Every family with children under school age should have a right to high quality, genuinely affordable childcare. Norway sets an example, combining 'a legal guarantee to a place for all children with fees that are both low overall and income related'. Services are provided by a mix of public, private and voluntary organisations. The state covers 85% of childcare costs and limits fees to ensure affordability. It maintains high quality by regulating staff qualifications, limiting profit extraction and ensuring that parents sit on kindergarten boards. Among developed countries, Norway consistently ranks in the top 5 for child wellbeing.
Universal access to affordable, decent and secure housing involves much more than bricks and mortar. Public bodies and local communities must be properly resourced and empowered to ensure that housing stock is high quality, environmentally sustainable, and integrated with the transport links, amenities and spaces for recreation that bind communities together. It calls for stronger tenants' rights, an end to treating land and homes as financial assets, and a housing development model that responds to local needs. We can learn from Germany about sustainable housing, Austria about land ownership and socially mixed communities, Denmark about co-operative models of ownership and the Netherlands about rent cost control.
A Social Guarantee for transport means building a reliable, inter-connected, affordable public transport system that takes people where they need to go. Transport for London runs an integrated transport system with free passes for children under 12, disabled passengers and residents over 60, as well as discounts for students, claimants and others. It is a statutory body created by the Greater London Authority, operating in the public interest without profit extraction. Another example comes from Tallinn, Estonia, where free public transport is provided for all city residents. The scheme covers tram lines and trolley bus lines, a wide range of bus routes and some commuter trains. It aims to make transport more inclusive, stimulate the labour market, increase consumption of local goods and services, reduce private car traffic and attract more residents paying taxes to the city, to offset costs.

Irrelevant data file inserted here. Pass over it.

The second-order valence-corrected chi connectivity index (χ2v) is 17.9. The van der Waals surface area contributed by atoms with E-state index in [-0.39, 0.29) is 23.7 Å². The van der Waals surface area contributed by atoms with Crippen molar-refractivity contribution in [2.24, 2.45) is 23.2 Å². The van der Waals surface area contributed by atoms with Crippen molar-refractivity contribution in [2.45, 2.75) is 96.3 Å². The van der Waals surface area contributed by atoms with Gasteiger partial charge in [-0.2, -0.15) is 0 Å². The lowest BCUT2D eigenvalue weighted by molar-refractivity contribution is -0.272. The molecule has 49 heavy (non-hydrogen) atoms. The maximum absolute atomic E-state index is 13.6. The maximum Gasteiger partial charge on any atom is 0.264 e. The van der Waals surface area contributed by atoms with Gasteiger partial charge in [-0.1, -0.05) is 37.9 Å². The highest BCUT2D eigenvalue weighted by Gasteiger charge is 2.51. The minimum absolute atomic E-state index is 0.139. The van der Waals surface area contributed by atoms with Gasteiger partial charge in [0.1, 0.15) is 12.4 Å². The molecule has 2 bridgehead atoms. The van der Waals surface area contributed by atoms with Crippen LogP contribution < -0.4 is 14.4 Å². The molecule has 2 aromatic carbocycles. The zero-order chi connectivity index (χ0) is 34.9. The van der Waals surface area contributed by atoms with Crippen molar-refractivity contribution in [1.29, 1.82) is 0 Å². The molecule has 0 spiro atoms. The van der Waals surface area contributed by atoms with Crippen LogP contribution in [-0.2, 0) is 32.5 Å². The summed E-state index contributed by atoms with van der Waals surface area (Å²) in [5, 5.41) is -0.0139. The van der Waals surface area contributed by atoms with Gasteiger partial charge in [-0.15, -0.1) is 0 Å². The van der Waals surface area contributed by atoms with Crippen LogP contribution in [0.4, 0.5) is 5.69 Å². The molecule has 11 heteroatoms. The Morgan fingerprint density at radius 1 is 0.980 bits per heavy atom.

Adult Social Care
A Social Guarantee for Adult Social Care starts by acknowledging that this is an area of need where markets inevitably fail to protect all but the wealthy. So it must be dealt with collectively. Germany’s long-term care insurance scheme features universal social rights and strong cost-containment. It sees long-term care as a social risk requiring social protection and has cross-party political support. The overall budget, contribution rates, ceilings, benefit levels and eligibility criteria are fixed by Federal law. Membership of the scheme is compulsory. Over 25 years, despite population ageing, scheme expansion and rising benefits, members’ contributions have increased by only 0.8% of salaries.
Digital information and communications technology has become one of life’s essentials. Smartphones and laptops are included in the agreed ‘minimum income standard’ for the UK. The Internet is seen as a driving force in accelerating progress towards the UN Sustainable Development Goals. Throughout the Covid-19 pandemic, internet access has been crucial for maintaining ‘normal’ daily life, including work, relationships, business and access to public services
For each of life’s essentials, there has to be a different package of measures. As well as service provision by governments or NGOs, ingredients include state regulation and investment, local initiatives and individual action. Details vary widely but in each case the package complies with the same set of principles.